Why Do Cyclists Shave Their Legs, and Should You Shave Yours: A Noob’s Guide Through A Slippery Subject…
Just looking through some old posts… Writing this one really made me laugh – and I had another chuckle reading it again. A celebration of being a cycling noob…
Originally posted on Fit Recovery:
Rule number 33 of the substantial list of cycling guidelines, known simply as “The Rules“, is as follows:
Rule #33// Shave your guns.
Legs are to be carefully shaved at all times. If, for some reason, your legs are to be left hairy, make sure you can dish out plenty of hurt to shaved riders, or be considered a hippie douche on your way to a Critical Mass. Whether you use a straight razor or a Bowie knife, use Baxter to keep them smooth.
I happened upon this list three days before my first initiation into “real” cycling – that is, actual cycling, not just “riding my bike”. I had already been worried about the shaving of the guns before I happened on the rules because I’d seen it mentioned elsewhere while researching proper group cycling etiquette. While I am not quite a yeti, I am a furry…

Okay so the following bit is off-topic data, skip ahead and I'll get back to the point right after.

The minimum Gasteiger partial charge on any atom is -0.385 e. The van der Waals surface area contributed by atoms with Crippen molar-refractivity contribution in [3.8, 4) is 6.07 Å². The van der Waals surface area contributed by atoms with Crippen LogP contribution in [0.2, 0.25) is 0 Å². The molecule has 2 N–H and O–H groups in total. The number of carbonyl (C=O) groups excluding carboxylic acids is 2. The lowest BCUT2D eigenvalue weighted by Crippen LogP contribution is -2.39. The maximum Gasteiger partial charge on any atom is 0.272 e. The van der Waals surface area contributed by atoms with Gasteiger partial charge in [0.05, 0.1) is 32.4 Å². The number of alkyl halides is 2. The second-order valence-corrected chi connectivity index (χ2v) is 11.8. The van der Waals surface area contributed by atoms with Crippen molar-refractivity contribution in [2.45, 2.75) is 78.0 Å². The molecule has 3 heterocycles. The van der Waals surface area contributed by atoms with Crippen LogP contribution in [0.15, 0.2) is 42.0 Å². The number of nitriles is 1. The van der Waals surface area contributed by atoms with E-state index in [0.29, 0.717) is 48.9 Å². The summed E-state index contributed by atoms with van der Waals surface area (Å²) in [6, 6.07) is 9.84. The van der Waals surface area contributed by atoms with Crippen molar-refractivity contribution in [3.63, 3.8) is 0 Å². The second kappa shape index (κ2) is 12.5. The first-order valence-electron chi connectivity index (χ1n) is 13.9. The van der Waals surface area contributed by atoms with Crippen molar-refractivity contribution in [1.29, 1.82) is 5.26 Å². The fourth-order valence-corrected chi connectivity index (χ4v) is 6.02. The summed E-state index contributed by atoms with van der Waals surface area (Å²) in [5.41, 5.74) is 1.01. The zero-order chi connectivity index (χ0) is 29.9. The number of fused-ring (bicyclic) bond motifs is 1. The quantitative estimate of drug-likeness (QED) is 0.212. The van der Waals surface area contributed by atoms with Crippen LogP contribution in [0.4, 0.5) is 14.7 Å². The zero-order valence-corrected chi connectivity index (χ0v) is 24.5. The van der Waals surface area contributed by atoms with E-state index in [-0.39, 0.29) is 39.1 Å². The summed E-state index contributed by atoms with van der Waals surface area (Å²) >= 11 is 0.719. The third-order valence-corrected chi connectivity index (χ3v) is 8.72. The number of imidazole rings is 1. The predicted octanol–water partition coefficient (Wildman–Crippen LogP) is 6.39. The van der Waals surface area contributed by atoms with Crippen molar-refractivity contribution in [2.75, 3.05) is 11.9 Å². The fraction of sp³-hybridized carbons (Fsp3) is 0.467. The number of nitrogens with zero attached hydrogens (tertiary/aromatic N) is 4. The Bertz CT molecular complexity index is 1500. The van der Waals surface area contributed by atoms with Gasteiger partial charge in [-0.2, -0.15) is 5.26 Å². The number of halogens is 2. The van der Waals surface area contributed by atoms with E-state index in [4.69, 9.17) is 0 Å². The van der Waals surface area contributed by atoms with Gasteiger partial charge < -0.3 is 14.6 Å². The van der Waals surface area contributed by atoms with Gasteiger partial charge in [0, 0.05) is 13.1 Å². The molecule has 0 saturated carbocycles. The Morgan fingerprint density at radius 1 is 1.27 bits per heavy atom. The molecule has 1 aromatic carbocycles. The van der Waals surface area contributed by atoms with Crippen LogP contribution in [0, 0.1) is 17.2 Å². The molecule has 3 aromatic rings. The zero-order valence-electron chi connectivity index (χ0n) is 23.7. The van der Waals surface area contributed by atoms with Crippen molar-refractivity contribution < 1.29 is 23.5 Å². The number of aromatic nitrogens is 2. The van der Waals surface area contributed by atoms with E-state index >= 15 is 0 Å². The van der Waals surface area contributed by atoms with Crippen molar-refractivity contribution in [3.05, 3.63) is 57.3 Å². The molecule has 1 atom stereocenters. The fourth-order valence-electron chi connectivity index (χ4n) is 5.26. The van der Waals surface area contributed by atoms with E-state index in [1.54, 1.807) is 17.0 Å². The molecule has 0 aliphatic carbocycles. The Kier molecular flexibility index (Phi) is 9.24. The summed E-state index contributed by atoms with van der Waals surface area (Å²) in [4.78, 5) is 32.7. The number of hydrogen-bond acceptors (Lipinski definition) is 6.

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The weather wasn’t perfect, cloudy and even a little misty at times, a little cool at 60 degrees, but that’s a good thing because the wind was a paltry 4 mph out of the west(ish – a little south to it).
We’re starting earlier now, we simply can’t get the 30 miles in before dark starting at 6:00. 5:45 tonight, 5:30 next week for two… and then we’re done for the year.
After taking four days off for hunting, I had no idea how my legs would react but I was nervous… I haven’t missed four days in the last four months combined. Now, I rode yesterday, slow to spin my legs back up, but it felt like I was fighting my legs even at just 19 mph for the warm up. It was exceptionally odd, knowing that I can ride faster, easier, but my legs just weren’t cooperating.
We were off, a couple of minutes late to wait for TT guy. He must not have gotten the memo that we were starting early. We were headed dead into the wind and it was a bit of a struggle maintaining 19. Mike and I dropped back after a mile for a little shelter, before making a right. The pace was bumped up to a reasonable 24 mph and that’s when my legs finally loosened up.